Damn those crafty Swedes! First they introduced us to the piquant pleasures of pickled herrings, then supergroup Abba made us pull on our flares and sing Fernando, and then budget furniture store IKEA got in on the action and soon a flat pack frenzy was spreading the globe. Now those fab Swedes have done it again with Swedish publishers Fill and Tell getting in on the action with a refreshingly modern take on the keepsake book of memories for your baby. This amazing book is filled with adorable illustrations that your child will love, and has plenty of pages for recording all those precious first memories.

Yes, My Best Book About Me is quite seriously the cutest baby book I have ever seen. The pages are thick and it has a lovely handcrafted feel about it. The book was originally written in Swedish but has now been translated into English. Hurrah! I'm sure if the rumours are true that Kate Middleton will already have snapped up one of these stylish books for her royal embryo.

The headings for bits to be filled in cracked me up too, such as “Mummy put on ___ pounds when expecting me and Daddy put on ___ pounds”, and “Music that made me dance…” as well as “When I reached the terrible twos we mostly argued about…”

Take it from me, this is a must have for all your pregnant friends. So pick up a copy today! And US customers can order the book from too.


Monday, September 10, 2012

Spend a Night In With the Kids

It's a modern fact of life that working parents often find it hard to squish in quality time with their kids, even at weekends. For the kids themselves, the week is chock a block with classes, games and homework, while parents find themselves juggling long commutes and mundane tasks, both in and out of the office. Late evenings are the ideal time to catch up with our kids, by watching a fun movie together, playing a board game or even better, rustling up a yummy dinner together.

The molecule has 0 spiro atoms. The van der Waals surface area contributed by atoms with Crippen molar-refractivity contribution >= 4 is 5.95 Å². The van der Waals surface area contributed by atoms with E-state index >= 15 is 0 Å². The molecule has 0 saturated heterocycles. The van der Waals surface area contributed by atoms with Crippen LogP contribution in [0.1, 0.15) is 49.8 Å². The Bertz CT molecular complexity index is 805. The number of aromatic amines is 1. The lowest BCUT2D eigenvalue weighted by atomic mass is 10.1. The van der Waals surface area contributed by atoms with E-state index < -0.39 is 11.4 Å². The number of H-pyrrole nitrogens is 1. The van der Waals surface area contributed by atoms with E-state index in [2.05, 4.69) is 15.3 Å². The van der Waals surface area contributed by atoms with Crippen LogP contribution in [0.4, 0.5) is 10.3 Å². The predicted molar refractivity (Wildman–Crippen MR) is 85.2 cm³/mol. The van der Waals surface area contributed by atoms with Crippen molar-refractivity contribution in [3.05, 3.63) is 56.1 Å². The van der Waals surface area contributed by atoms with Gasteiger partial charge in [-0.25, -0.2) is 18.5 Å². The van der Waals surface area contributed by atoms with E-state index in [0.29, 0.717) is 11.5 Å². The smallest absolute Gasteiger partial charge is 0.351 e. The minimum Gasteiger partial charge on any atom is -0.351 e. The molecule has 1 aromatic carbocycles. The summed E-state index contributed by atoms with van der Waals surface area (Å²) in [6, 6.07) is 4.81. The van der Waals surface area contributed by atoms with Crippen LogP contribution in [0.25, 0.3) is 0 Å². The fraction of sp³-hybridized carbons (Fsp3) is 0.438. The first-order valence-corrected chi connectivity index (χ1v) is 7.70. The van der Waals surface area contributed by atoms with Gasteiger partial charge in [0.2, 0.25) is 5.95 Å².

It's less hassle than you might think to invite your kids to help make a great evening meal by encouraging them to try their hand at a few essential but relatively harmless tasks. It may at first be quite tough to deal with their childish enthusiasm in trying to learn everything at once or their offers to help with the difficult tasks. If there are many kids in the family, then there could be real trouble on hand. Parents should work out an amicable schedule or delegate the tasks, so that each child gets to enjoy their time in the kitchen.

Encouraging children to help out with cooking and cleaning enables them to understand and appreciate the value and the goodness of homemade food, and to realise that home cooked food is as interesting and tasty as that from a restaurant. The experience also allows them to use kitchen tools safely and confidently, and learn how to prepare food for themselves and others.

Children can experiment with several simple recipes to cater to their tastes, while at the same time helping their parents to prepare a special dinner. Tempting meals usually contain a decent dose of butter and cream, making the meal really sumptuous. Dinners are no exception. Experimenting with a cheese and onion pie with a dash of Anchor butter, and Anchor dairy real cream or pepperoni pizza served with cream dips and a delicious dessert of Banana bread is a great way to spend an evening with the kids, getting them both to help prepare these recipes and relish them as well!